“And your names are Thalassa, Lily, and Breaker, right?” he questioned, gazing up at them. A heartbeat of strained silence passed through the group, and the three of them looked back at him in awe. Lily’s mouth fell open as she regarded Mistake with wide green eyes.

“How do you know that?” Breaker growled suspiciously. He strode towards Mistake, baring his teeth menacingly. “Are you a spy from the Others?”

Mistake looked at him fearfully. “Why didn’t you know mine?” he mewed in a tiny voice, frightened.

“Breaker, stop it,” Thalassa hissed. “This kid can’t be any more than three moons. He’s not part of the Others.” Mistake shrank away from the cats.

“Have you seen my Mom?” he squeaked. Thalassa’s gaze turned to him again.

“Your mom?” Lily broke in, thrusting herself in front of Thalassa. “What happened to her?”

Mistake shrugged. “Nothing, I don’t think. But I need to find my Mom. Daddy sent me,” he explained. Thalassa and Lily exchanged glances. “He said she’d be here, but I can’t find her.”

Breaker looked down at the kit. “Where is your father now?” he asked.

“Daddy? He’s hunting with some black and white she-cat. I’ve never met her.” Mistake flicked his tail. Breaker looked at him strangely.

“How do you know what she looks like if you’ve never met her?” he inquired.

Mistake was so confused. They didn’t know his name, and now this? He stared up at them, perplexed. “I saw her,” he meowed slowly.

“Saw her… With your father?” Breaker meowed. Frustration made Mistake’s skin tingle beneath his knotty pelt. Did these cats know nothing?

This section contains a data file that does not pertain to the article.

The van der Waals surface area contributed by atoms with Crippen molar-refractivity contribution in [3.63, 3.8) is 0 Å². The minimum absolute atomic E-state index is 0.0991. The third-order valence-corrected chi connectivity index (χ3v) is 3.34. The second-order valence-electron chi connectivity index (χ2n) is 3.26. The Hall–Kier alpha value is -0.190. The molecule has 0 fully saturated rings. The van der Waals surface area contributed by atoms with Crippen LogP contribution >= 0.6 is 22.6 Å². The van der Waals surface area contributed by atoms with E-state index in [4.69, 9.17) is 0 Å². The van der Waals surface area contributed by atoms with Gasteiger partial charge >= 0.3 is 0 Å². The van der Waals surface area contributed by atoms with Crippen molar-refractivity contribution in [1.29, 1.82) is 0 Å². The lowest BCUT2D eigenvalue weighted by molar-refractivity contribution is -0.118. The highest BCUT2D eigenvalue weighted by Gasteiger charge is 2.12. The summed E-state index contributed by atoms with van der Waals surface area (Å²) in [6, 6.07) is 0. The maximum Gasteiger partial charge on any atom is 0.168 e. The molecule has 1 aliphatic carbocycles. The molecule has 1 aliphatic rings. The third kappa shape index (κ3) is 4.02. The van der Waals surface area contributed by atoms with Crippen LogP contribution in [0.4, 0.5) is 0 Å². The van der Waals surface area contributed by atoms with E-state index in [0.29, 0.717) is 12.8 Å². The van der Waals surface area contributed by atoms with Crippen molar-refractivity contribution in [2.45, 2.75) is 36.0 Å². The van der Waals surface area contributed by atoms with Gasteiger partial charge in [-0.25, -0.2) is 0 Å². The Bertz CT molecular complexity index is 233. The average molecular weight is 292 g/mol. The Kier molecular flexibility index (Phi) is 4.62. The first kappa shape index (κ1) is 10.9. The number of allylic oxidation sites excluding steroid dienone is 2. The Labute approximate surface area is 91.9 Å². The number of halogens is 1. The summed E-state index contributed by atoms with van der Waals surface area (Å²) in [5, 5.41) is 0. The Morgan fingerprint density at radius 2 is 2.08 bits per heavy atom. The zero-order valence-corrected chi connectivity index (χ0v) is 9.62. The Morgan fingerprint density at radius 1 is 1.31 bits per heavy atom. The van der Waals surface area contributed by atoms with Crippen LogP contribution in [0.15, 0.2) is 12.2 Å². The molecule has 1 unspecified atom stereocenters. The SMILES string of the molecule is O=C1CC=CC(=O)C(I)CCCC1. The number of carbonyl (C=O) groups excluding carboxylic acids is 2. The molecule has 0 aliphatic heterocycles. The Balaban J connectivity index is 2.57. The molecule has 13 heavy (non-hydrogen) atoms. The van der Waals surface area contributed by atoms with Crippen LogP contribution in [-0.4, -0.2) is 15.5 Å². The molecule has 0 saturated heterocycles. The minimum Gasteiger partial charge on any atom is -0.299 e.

“No!” he exclaimed, exasperated. “I saw her like I saw you, in my head! Do you guys not use that?”

Breaker’s gaze shifted from suspicion to shock. He glanced at Thalassa, and the two shared a bewildered look. Lily looked down at Mistake interestedly. The kitten suddenly felt shy in his pelt. “Is that not something you guys do?” He had always been able to imagine situations in his head. Was that not… normal? His father never said such things.

“He saw us in-” Thalassa murmured thoughtfully. Then her piercing amber eyes locked back onto Mistake, and he flinched. “Mistake,” she began, and then winced slightly as she addressed him. “Think of us, walking into camp- er, into a large gorge area.”

“Um,” Mistake stuttered. “Okay.” His eyes flitted half-shut and the three cats appeared in his mind, walking along an unfamiliar, worn path. There was a large gorge in front of them, and they all leaped in without hesitation. They landed on a patch of land where they were greeted by two tomcats- one was a muscular golden tabby, and the other was a slimmer, pale brown and white cat.

Mistake shivered as he was suddenly dragged out of his vision. His eyes opened to the expectant gazes of Breaker, Thalassa, and Lily.

“Uh,” he mewed uncertainly. “I saw this big thing. Like a huge hole in the ground, and you jumped into it. Then these two cats came up to you- a big golden tabby tom and a smaller brown and white tom.” He stared at his paws.

“Petal and Orion,” Lily mewed to Thalassa. Then her eyes widened to the size of twin moons and she stepped back slightly. “Do you think he’s-?”

Thalassa cut her off abruptly. “We have to take him to Storm.” Breaker nodded slightly, and Thalassa advanced towards him.

“What- What are you doing?” squealed Mistake. He tried to scramble away from the three cats but Thalassa quickly had his scruff fur in her teeth and was picking him up from the ground. Mistake felt sick as he was lifted from the forest floor. “Put me down!” he demanded, his voice trembling and breaking.

“We won’t hurt you,” Lily assured him in a kind voice. Mistake thrashed back and forth in Thalassa’s mouth, trying to free himself from her fangs. A feeling of dread wrapped itself around him.

“I don’t care!” he wailed. Fear sat like a rock in his stomach. He struggled to fight off panic.“I need to find my Mom!”